Excel-to-SOAP, notable announcements, KnowNow RSS, and a compelling plea for simplicity. Keeping things simple (the KISS principle) has become a significant theme this week. Adam Bosworth laid down the philosophical justification for simplicity in computing, but there were many other separate items in the news that conformed to the same principles, including my own postings arguing for the elimination from enterprise integration strategies ultimately of J2EE and more immediately of ESB, to which I'd like to acknowledge Ross Mason's thoughtful response.
# Excel-to-SOAP add-in. The one item that really made me sit up and look this week didn't come from an expected quarter. It was a release from an as-yet little-noticed web services network startup: StrikeIron Announces Beta Release of OnDemand Web Services for Excel. This is a plug-in that aims to make it easy for users to access and use web services directly from Excel. The software lets you add services from StrikeIron's directory using drop-down menus, or you can paste in the URL for the WSDL directly. Then you can assign input and output operations to cells in the spreadsheet. This is not exactly at the level where your mom could use it, but it's a helluva lot closer than anything else that I've seen yet, and it's good enough to empower Excel power users to start accessing and manipulating web services on demand. That's a compelling proposition. Kudos to StrikeIron for getting it working.
# Lots of announcements to interest enterprise architects at Gartner's Application Integration and Web Services Summit this week, which more or less confirms this event as the leading one for the SOA market just now; it'll be interesting to see if it can retain that positioning next year. I felt that the news coverage was a bit patchy, though, which perhaps is a sign that journalists are starting to get either bored or confused with/about web services and SOA. I can sympathize; there is certainly a surfeit of buzzwords to contend with in the field. Anyhow, for the record, these are the announcements that I felt were the notable ones made by vendors at or around the event, arranged in alphabetical order to avoid any bias:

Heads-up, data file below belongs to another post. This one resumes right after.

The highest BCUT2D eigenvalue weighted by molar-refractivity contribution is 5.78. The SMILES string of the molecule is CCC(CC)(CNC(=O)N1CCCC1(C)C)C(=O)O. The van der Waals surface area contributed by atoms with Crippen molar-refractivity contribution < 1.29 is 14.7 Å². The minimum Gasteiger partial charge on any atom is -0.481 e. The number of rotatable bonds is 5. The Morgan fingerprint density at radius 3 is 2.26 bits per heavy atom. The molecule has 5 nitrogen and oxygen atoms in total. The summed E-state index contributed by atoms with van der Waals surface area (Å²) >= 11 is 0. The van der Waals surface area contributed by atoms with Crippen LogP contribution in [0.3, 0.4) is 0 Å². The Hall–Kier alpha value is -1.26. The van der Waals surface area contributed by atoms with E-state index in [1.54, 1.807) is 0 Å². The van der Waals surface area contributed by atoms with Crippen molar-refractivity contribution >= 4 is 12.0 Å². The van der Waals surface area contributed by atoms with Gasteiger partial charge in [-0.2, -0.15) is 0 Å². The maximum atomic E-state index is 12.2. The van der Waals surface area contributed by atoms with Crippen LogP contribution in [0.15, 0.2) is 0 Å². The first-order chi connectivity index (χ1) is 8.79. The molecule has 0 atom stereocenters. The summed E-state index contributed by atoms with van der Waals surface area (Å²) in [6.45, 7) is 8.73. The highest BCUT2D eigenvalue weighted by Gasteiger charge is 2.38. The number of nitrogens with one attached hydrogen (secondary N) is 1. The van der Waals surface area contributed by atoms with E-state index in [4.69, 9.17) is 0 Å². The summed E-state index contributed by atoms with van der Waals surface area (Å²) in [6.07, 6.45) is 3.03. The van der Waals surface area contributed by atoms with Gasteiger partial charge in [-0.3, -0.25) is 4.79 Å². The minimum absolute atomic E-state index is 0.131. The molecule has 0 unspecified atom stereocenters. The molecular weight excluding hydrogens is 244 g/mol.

# KnowNow offers RSS management. This was an interesting item from CRN: KnowNow CEO Readies RSS Management Plan. It turns out the company is using its services messaging software to streamline RSS for enterprise applications. There are a couple of examples in the article, which is an interview with the company's CEO. I get the feeling there's an element of him using the RSS label to make it sound hipper and simpler than it actually is in practice, but whether it's a neat example of applying simple technologies to cut through complexity or just a clever bit of marketing, it seems worth a closer look.
# Keeping it simple and sloppy was Adam Bosworth's elegant plea in the transcript of his ISCOC04 talk posted to his weblog: "... it is the human side, the flexible side, the organic side of the Web that is going to be important and not the dry and analytic and taxonomical side, not the systematized and rigid and stratified side that will matter." He later referenced a great follow-up posting by Sriram Krishnan, Tyranny of the Geeks: "Seems silly doesnt it that after so many decades of computing, computer software is so dumb that it cant figure out a file which is 99% correct?" All in all it's been a good week for simplicity. On Monday, IBM's Bob Sutor was writing that, "In my opinion, WS-I needs to act like the simplicity police and the more customers that are involved in the process, the better ... It's not the number of specs, but how they fit together and provide the power we need ... we do need security, we do need transactions, reliability, workflow, and things like that, but we can all commit ourselves to keeping the overall design as elegant as possible." Amen to that.